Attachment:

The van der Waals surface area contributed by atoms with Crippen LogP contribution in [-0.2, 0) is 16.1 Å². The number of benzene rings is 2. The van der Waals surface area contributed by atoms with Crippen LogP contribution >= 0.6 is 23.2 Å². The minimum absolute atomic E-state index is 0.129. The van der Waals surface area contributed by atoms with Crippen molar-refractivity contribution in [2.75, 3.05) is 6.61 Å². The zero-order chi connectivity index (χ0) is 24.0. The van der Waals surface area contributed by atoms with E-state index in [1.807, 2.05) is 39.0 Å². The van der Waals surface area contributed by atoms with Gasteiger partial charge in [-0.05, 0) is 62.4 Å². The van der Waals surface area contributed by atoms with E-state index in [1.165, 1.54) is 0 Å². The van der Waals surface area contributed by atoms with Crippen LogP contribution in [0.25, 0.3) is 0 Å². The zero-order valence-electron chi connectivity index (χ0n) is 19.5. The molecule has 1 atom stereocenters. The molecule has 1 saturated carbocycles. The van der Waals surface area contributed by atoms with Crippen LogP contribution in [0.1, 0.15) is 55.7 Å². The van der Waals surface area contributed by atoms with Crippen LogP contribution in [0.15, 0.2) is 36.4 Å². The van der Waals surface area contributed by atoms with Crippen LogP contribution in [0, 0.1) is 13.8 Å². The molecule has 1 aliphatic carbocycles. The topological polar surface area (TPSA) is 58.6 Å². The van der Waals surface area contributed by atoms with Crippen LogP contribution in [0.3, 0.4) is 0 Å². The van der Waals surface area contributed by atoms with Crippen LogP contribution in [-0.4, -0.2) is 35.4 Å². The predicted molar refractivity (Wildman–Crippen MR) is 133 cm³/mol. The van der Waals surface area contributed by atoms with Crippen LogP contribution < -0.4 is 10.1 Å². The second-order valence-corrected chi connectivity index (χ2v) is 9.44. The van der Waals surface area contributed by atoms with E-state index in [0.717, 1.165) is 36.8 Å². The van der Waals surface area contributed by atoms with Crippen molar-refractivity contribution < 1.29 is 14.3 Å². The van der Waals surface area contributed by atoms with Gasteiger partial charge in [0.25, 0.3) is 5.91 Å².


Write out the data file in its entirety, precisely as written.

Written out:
The van der Waals surface area contributed by atoms with Crippen LogP contribution in [-0.2, 0) is 16.1 Å². The number of benzene rings is 2. The van der Waals surface area contributed by atoms with Crippen LogP contribution >= 0.6 is 23.2 Å². The minimum absolute atomic E-state index is 0.129. The van der Waals surface area contributed by atoms with Crippen molar-refractivity contribution in [2.75, 3.05) is 6.61 Å². The zero-order chi connectivity index (χ0) is 24.0. The van der Waals surface area contributed by atoms with E-state index in [1.807, 2.05) is 39.0 Å². The van der Waals surface area contributed by atoms with Gasteiger partial charge in [-0.05, 0) is 62.4 Å². The van der Waals surface area contributed by atoms with E-state index in [1.165, 1.54) is 0 Å². The van der Waals surface area contributed by atoms with Crippen LogP contribution in [0.25, 0.3) is 0 Å². The zero-order valence-electron chi connectivity index (χ0n) is 19.5. The molecule has 1 atom stereocenters. The molecule has 1 saturated carbocycles. The van der Waals surface area contributed by atoms with Crippen LogP contribution in [0.1, 0.15) is 55.7 Å². The van der Waals surface area contributed by atoms with Crippen LogP contribution in [0.15, 0.2) is 36.4 Å². The van der Waals surface area contributed by atoms with Crippen LogP contribution in [0, 0.1) is 13.8 Å². The molecule has 1 aliphatic carbocycles. The topological polar surface area (TPSA) is 58.6 Å². The van der Waals surface area contributed by atoms with Crippen LogP contribution in [0.3, 0.4) is 0 Å². The van der Waals surface area contributed by atoms with Crippen LogP contribution in [-0.4, -0.2) is 35.4 Å². The predicted molar refractivity (Wildman–Crippen MR) is 133 cm³/mol. The van der Waals surface area contributed by atoms with Crippen LogP contribution < -0.4 is 10.1 Å². The second-order valence-corrected chi connectivity index (χ2v) is 9.44. The van der Waals surface area contributed by atoms with E-state index in [0.717, 1.165) is 36.8 Å². The van der Waals surface area contributed by atoms with Crippen molar-refractivity contribution < 1.29 is 14.3 Å². The van der Waals surface area contributed by atoms with Gasteiger partial charge in [0.25, 0.3) is 5.91 Å².